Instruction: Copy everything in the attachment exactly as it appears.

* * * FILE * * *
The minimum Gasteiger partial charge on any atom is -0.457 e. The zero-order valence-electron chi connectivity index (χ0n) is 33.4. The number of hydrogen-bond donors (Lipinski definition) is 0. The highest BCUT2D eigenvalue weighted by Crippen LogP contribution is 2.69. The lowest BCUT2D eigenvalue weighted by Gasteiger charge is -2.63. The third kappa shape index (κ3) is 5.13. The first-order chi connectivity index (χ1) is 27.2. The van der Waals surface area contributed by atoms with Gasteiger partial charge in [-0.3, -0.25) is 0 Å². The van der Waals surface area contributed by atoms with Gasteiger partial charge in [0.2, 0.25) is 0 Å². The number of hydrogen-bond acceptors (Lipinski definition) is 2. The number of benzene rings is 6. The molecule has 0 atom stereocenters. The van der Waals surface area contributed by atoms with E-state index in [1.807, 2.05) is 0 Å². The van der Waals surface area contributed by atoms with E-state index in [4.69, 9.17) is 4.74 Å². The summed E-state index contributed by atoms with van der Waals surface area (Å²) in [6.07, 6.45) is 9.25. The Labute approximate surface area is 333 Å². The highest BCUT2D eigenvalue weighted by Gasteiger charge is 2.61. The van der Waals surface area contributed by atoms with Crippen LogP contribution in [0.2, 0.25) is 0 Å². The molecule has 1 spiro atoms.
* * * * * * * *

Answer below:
The minimum Gasteiger partial charge on any atom is -0.457 e. The zero-order valence-electron chi connectivity index (χ0n) is 33.4. The number of hydrogen-bond donors (Lipinski definition) is 0. The highest BCUT2D eigenvalue weighted by Crippen LogP contribution is 2.69. The lowest BCUT2D eigenvalue weighted by Gasteiger charge is -2.63. The third kappa shape index (κ3) is 5.13. The first-order chi connectivity index (χ1) is 27.2. The van der Waals surface area contributed by atoms with Gasteiger partial charge in [-0.3, -0.25) is 0 Å². The van der Waals surface area contributed by atoms with Gasteiger partial charge in [0.2, 0.25) is 0 Å². The number of hydrogen-bond acceptors (Lipinski definition) is 2. The number of benzene rings is 6. The molecule has 0 atom stereocenters. The van der Waals surface area contributed by atoms with E-state index in [1.807, 2.05) is 0 Å². The van der Waals surface area contributed by atoms with E-state index in [4.69, 9.17) is 4.74 Å². The summed E-state index contributed by atoms with van der Waals surface area (Å²) in [6.07, 6.45) is 9.25. The Labute approximate surface area is 333 Å². The highest BCUT2D eigenvalue weighted by Gasteiger charge is 2.61. The van der Waals surface area contributed by atoms with Crippen LogP contribution in [0.2, 0.25) is 0 Å². The molecule has 1 spiro atoms.